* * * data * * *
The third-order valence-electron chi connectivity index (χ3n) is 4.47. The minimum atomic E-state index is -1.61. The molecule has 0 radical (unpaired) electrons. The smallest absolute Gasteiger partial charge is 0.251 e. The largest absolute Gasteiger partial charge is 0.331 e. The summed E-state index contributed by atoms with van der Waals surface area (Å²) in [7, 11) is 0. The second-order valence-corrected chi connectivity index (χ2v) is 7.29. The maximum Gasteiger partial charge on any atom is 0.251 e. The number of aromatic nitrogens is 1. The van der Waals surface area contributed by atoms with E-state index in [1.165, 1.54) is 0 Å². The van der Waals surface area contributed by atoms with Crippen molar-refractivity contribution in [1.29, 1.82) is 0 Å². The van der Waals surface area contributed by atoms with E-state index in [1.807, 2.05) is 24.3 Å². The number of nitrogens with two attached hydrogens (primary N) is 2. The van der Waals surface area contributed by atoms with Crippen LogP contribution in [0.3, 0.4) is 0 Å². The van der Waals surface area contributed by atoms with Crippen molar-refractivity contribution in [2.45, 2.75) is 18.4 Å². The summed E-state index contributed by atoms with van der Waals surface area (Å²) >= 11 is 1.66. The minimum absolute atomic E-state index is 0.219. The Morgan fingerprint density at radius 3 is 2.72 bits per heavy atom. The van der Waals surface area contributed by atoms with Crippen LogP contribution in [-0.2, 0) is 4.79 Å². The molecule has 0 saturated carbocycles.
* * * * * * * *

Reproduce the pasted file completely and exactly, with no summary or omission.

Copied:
The third-order valence-electron chi connectivity index (χ3n) is 4.47. The minimum atomic E-state index is -1.61. The molecule has 0 radical (unpaired) electrons. The smallest absolute Gasteiger partial charge is 0.251 e. The largest absolute Gasteiger partial charge is 0.331 e. The summed E-state index contributed by atoms with van der Waals surface area (Å²) in [7, 11) is 0. The second-order valence-corrected chi connectivity index (χ2v) is 7.29. The maximum Gasteiger partial charge on any atom is 0.251 e. The number of aromatic nitrogens is 1. The van der Waals surface area contributed by atoms with E-state index in [1.165, 1.54) is 0 Å². The van der Waals surface area contributed by atoms with Crippen molar-refractivity contribution in [1.29, 1.82) is 0 Å². The van der Waals surface area contributed by atoms with E-state index in [1.807, 2.05) is 24.3 Å². The number of nitrogens with two attached hydrogens (primary N) is 2. The van der Waals surface area contributed by atoms with Crippen LogP contribution in [0.3, 0.4) is 0 Å². The van der Waals surface area contributed by atoms with Crippen molar-refractivity contribution in [2.45, 2.75) is 18.4 Å². The summed E-state index contributed by atoms with van der Waals surface area (Å²) >= 11 is 1.66. The minimum absolute atomic E-state index is 0.219. The Morgan fingerprint density at radius 3 is 2.72 bits per heavy atom. The van der Waals surface area contributed by atoms with Crippen LogP contribution in [-0.2, 0) is 4.79 Å². The molecule has 0 saturated carbocycles.